Abstract and Keywords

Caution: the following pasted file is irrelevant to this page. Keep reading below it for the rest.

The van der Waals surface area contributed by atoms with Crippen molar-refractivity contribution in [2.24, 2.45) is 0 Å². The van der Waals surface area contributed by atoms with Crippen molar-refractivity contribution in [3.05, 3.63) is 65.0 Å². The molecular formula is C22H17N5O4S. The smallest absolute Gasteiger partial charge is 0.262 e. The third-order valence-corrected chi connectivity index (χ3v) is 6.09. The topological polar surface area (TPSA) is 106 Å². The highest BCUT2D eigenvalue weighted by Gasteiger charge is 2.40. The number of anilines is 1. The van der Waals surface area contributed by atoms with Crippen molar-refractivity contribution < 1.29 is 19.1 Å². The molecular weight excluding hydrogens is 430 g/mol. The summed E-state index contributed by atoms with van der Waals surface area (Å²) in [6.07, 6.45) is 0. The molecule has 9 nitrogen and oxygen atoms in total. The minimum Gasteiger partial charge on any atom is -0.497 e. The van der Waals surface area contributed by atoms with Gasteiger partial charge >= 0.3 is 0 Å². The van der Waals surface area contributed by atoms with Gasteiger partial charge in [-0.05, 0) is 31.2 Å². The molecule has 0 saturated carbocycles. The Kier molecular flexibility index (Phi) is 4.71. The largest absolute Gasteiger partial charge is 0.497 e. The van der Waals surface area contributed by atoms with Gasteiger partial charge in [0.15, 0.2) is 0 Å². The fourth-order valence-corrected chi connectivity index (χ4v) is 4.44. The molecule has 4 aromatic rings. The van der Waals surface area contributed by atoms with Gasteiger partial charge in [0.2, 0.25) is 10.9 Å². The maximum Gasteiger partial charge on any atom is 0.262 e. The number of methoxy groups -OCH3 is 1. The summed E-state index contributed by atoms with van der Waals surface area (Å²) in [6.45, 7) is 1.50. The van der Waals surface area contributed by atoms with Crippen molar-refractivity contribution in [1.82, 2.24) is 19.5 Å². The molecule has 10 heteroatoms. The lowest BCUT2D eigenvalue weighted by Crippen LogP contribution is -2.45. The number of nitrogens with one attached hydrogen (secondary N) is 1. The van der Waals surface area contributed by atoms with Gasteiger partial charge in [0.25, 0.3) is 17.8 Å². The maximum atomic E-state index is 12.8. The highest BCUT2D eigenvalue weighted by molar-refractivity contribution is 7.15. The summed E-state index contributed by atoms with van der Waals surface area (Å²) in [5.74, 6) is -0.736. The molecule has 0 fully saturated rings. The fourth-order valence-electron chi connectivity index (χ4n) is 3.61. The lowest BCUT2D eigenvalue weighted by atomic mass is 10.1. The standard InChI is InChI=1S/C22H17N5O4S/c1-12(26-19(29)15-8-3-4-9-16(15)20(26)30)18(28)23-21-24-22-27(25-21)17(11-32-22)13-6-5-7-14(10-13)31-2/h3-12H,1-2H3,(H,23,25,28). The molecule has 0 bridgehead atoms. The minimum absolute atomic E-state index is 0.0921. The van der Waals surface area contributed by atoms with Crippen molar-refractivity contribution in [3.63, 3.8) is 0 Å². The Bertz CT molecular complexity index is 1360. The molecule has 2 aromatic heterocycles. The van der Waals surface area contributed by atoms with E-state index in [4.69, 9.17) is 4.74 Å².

The town of Mondragón in the Basque Country is home to one of the largest and most significant experiences of co-operative organization and workers’ self-management anywhere in the world. The Mondragón co-operative movement, born in the 1950s around the local technical training college and a handful of small industrial firms, encompasses today more than one hundred co-operative firms operating in ninety-seven countries and generating an aggregate revenue of €12bn. In this chapter we review the historical origins of the Mondragón experience and the goals that guided the first co-operative projects. After describing the key organizational principles and governance mechanisms of individual co-operatives and of the Mondragón group as a whole, we will examine the rapid expansion and internationalization of some of the most emblematic Mondragón firms—a process that has led to a difficult balance between the maintenance of the original co-operative principles at home and an increasing reliance on capitalist forms of ownership and production abroad. We conclude by discussing the impact of the recent economic downturn on the Mondragón group and its system of inter-co-operative solidarity, and by reflecting on the future prospects for this far-reaching experiment in collective ownership and democratic governance.
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